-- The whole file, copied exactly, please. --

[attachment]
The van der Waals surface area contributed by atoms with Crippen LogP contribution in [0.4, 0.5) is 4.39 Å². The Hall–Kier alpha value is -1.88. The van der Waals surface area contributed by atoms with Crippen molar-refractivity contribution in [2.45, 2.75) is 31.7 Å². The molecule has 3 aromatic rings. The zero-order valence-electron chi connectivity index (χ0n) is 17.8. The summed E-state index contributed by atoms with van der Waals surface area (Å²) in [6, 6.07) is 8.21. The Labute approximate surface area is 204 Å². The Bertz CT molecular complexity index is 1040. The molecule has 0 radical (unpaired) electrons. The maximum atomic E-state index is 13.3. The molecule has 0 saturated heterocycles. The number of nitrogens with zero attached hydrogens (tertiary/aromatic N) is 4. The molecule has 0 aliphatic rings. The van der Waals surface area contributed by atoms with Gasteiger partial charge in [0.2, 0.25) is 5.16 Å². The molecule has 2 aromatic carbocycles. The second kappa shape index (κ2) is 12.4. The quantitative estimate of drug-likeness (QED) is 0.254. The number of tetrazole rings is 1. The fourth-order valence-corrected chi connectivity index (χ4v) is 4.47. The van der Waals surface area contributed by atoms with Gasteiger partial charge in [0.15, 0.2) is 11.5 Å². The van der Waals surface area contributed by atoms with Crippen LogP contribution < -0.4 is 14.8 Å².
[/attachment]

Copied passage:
The van der Waals surface area contributed by atoms with Crippen LogP contribution in [0.4, 0.5) is 4.39 Å². The Hall–Kier alpha value is -1.88. The van der Waals surface area contributed by atoms with Crippen molar-refractivity contribution in [2.45, 2.75) is 31.7 Å². The molecule has 3 aromatic rings. The zero-order valence-electron chi connectivity index (χ0n) is 17.8. The summed E-state index contributed by atoms with van der Waals surface area (Å²) in [6, 6.07) is 8.21. The Labute approximate surface area is 204 Å². The Bertz CT molecular complexity index is 1040. The molecule has 0 radical (unpaired) electrons. The maximum atomic E-state index is 13.3. The molecule has 0 saturated heterocycles. The number of nitrogens with zero attached hydrogens (tertiary/aromatic N) is 4. The molecule has 0 aliphatic rings. The van der Waals surface area contributed by atoms with Gasteiger partial charge in [0.2, 0.25) is 5.16 Å². The molecule has 2 aromatic carbocycles. The second kappa shape index (κ2) is 12.4. The quantitative estimate of drug-likeness (QED) is 0.254. The number of tetrazole rings is 1. The fourth-order valence-corrected chi connectivity index (χ4v) is 4.47. The van der Waals surface area contributed by atoms with Gasteiger partial charge in [0.15, 0.2) is 11.5 Å². The van der Waals surface area contributed by atoms with Crippen LogP contribution < -0.4 is 14.8 Å².